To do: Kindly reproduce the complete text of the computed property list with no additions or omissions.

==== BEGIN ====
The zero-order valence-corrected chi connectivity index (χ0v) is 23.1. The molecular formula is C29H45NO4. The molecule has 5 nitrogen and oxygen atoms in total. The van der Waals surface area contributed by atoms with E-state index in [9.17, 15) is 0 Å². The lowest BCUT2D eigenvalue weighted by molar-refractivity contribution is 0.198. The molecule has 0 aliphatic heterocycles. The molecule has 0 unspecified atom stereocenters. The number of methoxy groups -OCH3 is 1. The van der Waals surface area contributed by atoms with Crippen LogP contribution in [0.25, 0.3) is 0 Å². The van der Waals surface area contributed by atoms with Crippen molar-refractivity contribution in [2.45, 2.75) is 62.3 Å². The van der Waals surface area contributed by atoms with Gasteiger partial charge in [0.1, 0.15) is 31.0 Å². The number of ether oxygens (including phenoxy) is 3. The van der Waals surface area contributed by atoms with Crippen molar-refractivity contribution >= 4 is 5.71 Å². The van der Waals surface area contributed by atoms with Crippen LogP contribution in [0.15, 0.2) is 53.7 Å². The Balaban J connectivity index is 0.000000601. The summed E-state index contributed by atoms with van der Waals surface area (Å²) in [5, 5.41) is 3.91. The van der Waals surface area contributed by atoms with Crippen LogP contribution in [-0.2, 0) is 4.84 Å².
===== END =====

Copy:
The zero-order valence-corrected chi connectivity index (χ0v) is 23.1. The molecular formula is C29H45NO4. The molecule has 5 nitrogen and oxygen atoms in total. The van der Waals surface area contributed by atoms with E-state index in [9.17, 15) is 0 Å². The lowest BCUT2D eigenvalue weighted by molar-refractivity contribution is 0.198. The molecule has 0 aliphatic heterocycles. The molecule has 0 unspecified atom stereocenters. The number of methoxy groups -OCH3 is 1. The van der Waals surface area contributed by atoms with Crippen LogP contribution in [0.25, 0.3) is 0 Å². The van der Waals surface area contributed by atoms with Crippen molar-refractivity contribution in [2.45, 2.75) is 62.3 Å². The van der Waals surface area contributed by atoms with Gasteiger partial charge in [0.1, 0.15) is 31.0 Å². The number of ether oxygens (including phenoxy) is 3. The van der Waals surface area contributed by atoms with Crippen molar-refractivity contribution >= 4 is 5.71 Å². The van der Waals surface area contributed by atoms with Crippen LogP contribution in [0.15, 0.2) is 53.7 Å². The Balaban J connectivity index is 0.000000601. The summed E-state index contributed by atoms with van der Waals surface area (Å²) in [5, 5.41) is 3.91. The van der Waals surface area contributed by atoms with Crippen LogP contribution in [-0.2, 0) is 4.84 Å².